(image by Kate Bailward)
My day-to-day teaching takes place in a private language school. The students that come to my classes come from families who presumably have a reasonable amount of cash to splash, and who have big ambitions for their children. If you ask these students what they want to be when they grow up, you are likely to get a reply along the lines of, ‘oh, I’ll be a doctor – like my parents.’ It’s immensely frustrating, as a teacher, to see some of these children messing around and doing no work, knowing that they’ll probably go on to succeed, whatever they do. Nepotism will get them wherever they want to go.
In contrast, yesterday I taught my first PON class. PON stands for Programma Operativo Nazionale, and is a part-EU-funded language programme available in six states in southern Italy. From the children’s point of view it’s an absolutely fantastic scheme. It costs nothing, and they are getting the same lessons from me as the kids whose parents are paying a fortune for them to come to private language lessons. However, as a teacher it’s a daunting prospect. My private classes range in size from a minimum of 5 to a maximum of 11 students. In my PON class I have 29. Twenty-nine. These are kids whose level of English is barely better than my Italian (i.e. limited to basic greetings and numbers). Kids whose teachers still write on blackboards. (There was an interactive whiteboard in the classroom as well, but it was covered up and clearly not to be used. Gutted! I’m absolutely dying to get the chance to play with work on one.)
The programme is run in conjunction with the state schools, and its success or failure can therefore depend heavily on whether the school’s staff are prepared to support the programme. Luckily, at the school I’ve been posted to, the staff appear to be behind it 100%. There are two teachers from my school, and we are both assigned a member of staff from the school to sit in on our lessons. This, I can see, will be a godsend in terms of discipline. My supervisor (minder?), clearly has the respect of the children, and isn’t afraid to bawl them out if necessary. In the mid-lesson break yesterday, he went absolutely ballistic on two of the boys. I missed what it was that they’d done wrong, but they received a 30-second tirade on how I merited respect and they should know better than to do whatever it was that they were doing. They were then ordered out of the room for a 10-minute time-out. Impressive, if a little terrifying. I’m very grateful that he’s there, though. I’ve been told of PON classes where the Italian teacher just hasn’t bothered to turn up. Or the teacher has attended, but has spent the whole time translating for the students, which totally defeats the object of the class. Or, unbelievably, asking the English teacher to translate their personal documents. Seriously! (They were told, ever so politely, to get stuffed.)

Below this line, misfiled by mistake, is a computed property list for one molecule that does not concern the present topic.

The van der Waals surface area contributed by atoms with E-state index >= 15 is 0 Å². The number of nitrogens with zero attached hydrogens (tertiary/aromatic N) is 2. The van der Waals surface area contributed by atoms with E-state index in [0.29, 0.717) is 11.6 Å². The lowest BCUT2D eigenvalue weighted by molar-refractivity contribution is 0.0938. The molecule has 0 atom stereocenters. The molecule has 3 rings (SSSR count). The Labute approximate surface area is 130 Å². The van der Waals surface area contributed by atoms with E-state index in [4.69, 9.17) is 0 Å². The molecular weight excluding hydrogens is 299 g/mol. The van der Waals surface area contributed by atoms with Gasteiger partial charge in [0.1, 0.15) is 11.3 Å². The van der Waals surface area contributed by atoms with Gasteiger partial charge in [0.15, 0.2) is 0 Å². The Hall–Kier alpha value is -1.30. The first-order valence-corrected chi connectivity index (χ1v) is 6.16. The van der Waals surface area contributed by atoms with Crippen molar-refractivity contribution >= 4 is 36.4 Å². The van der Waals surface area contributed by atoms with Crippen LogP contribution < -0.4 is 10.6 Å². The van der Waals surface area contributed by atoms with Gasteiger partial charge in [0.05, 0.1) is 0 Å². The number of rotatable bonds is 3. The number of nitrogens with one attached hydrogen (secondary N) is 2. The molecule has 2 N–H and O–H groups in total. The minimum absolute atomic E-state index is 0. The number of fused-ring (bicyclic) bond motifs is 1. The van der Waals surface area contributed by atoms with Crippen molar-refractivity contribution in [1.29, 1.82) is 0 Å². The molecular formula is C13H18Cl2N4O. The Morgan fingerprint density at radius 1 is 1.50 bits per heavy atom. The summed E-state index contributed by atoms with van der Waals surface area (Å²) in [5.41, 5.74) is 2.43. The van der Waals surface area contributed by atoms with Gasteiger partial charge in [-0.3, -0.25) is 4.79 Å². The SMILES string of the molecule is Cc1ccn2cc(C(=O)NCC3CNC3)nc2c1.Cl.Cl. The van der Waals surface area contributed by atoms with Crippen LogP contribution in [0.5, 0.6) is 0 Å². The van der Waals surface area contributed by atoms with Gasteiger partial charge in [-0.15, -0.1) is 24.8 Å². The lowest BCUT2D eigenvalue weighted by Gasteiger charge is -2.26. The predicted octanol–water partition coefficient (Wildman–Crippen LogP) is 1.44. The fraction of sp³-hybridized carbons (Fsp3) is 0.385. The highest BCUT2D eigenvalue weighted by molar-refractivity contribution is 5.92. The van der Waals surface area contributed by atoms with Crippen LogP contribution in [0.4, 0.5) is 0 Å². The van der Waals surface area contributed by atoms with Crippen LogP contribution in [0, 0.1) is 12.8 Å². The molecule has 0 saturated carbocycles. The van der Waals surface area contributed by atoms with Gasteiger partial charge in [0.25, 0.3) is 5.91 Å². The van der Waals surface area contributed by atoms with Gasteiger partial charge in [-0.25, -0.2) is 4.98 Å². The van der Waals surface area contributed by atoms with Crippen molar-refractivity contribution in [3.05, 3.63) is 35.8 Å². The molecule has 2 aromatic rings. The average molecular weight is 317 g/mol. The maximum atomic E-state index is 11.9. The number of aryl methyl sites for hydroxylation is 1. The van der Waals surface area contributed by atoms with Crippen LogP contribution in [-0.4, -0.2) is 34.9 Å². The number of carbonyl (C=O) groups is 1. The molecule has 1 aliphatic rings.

The lessons are programmed in for an eye-wateringly long 3-hour session every Friday afternoon. This messes up my programme of long weekends lazing around in bed, but I’ve had it pretty easy so far, so I suppose it’s about time I was tested a bit more. And this will be testing. Apart from my 5 year olds, this is the lowest-level group that I will ever have taught. There are certain similarities between the two groups; the 5 year olds are kept happily entertained by throwing pieces of paper around the classroom or climbing on the tables, and these 12 –year-olds would probably quite enjoy that, too, but unfortunately they have the small matter of an international exam to get through at the end of the course. I have 50 hours – no, it’s now down to 47 – to get them to the point of being able to have a seven-minute conversation with an examiner on a subject of their choice. Given that a good few of them looked at me with blank-eyed incomprehension yesterday when I asked them the question, ‘what’s your name?’, 47 hours suddenly seems like no time at all. Terrifying. From both sides of the teacher’s desk.